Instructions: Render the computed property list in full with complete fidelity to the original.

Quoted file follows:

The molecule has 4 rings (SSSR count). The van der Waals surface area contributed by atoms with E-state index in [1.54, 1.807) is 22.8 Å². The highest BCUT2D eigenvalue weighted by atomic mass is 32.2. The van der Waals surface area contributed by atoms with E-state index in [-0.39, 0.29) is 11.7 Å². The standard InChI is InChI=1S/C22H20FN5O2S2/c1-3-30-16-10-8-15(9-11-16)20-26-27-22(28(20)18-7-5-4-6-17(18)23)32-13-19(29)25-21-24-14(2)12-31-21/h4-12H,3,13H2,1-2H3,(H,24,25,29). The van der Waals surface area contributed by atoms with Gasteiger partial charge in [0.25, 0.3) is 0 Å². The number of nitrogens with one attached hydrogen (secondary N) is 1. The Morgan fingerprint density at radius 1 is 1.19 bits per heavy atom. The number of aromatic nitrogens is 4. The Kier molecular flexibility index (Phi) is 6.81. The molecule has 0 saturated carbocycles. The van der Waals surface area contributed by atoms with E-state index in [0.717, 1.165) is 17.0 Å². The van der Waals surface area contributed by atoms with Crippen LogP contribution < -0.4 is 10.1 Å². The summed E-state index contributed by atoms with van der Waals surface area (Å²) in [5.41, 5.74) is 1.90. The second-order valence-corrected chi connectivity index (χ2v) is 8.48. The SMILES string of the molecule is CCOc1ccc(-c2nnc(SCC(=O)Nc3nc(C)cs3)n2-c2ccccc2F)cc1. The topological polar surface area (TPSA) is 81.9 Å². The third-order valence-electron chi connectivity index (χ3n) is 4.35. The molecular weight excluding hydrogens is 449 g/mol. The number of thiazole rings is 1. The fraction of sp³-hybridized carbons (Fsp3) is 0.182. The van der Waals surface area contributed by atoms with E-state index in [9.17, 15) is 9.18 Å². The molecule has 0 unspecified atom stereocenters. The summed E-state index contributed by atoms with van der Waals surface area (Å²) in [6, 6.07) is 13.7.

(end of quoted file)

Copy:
The molecule has 4 rings (SSSR count). The van der Waals surface area contributed by atoms with E-state index in [1.54, 1.807) is 22.8 Å². The highest BCUT2D eigenvalue weighted by atomic mass is 32.2. The van der Waals surface area contributed by atoms with E-state index in [-0.39, 0.29) is 11.7 Å². The standard InChI is InChI=1S/C22H20FN5O2S2/c1-3-30-16-10-8-15(9-11-16)20-26-27-22(28(20)18-7-5-4-6-17(18)23)32-13-19(29)25-21-24-14(2)12-31-21/h4-12H,3,13H2,1-2H3,(H,24,25,29). The van der Waals surface area contributed by atoms with Gasteiger partial charge in [0.25, 0.3) is 0 Å². The number of nitrogens with one attached hydrogen (secondary N) is 1. The Morgan fingerprint density at radius 1 is 1.19 bits per heavy atom. The number of aromatic nitrogens is 4. The Kier molecular flexibility index (Phi) is 6.81. The molecule has 0 saturated carbocycles. The van der Waals surface area contributed by atoms with E-state index in [0.717, 1.165) is 17.0 Å². The van der Waals surface area contributed by atoms with Crippen LogP contribution < -0.4 is 10.1 Å². The summed E-state index contributed by atoms with van der Waals surface area (Å²) in [5.41, 5.74) is 1.90. The second-order valence-corrected chi connectivity index (χ2v) is 8.48. The SMILES string of the molecule is CCOc1ccc(-c2nnc(SCC(=O)Nc3nc(C)cs3)n2-c2ccccc2F)cc1. The topological polar surface area (TPSA) is 81.9 Å². The third-order valence-electron chi connectivity index (χ3n) is 4.35. The molecular weight excluding hydrogens is 449 g/mol. The number of thiazole rings is 1. The fraction of sp³-hybridized carbons (Fsp3) is 0.182. The van der Waals surface area contributed by atoms with E-state index in [9.17, 15) is 9.18 Å². The molecule has 0 unspecified atom stereocenters. The summed E-state index contributed by atoms with van der Waals surface area (Å²) in [6, 6.07) is 13.7.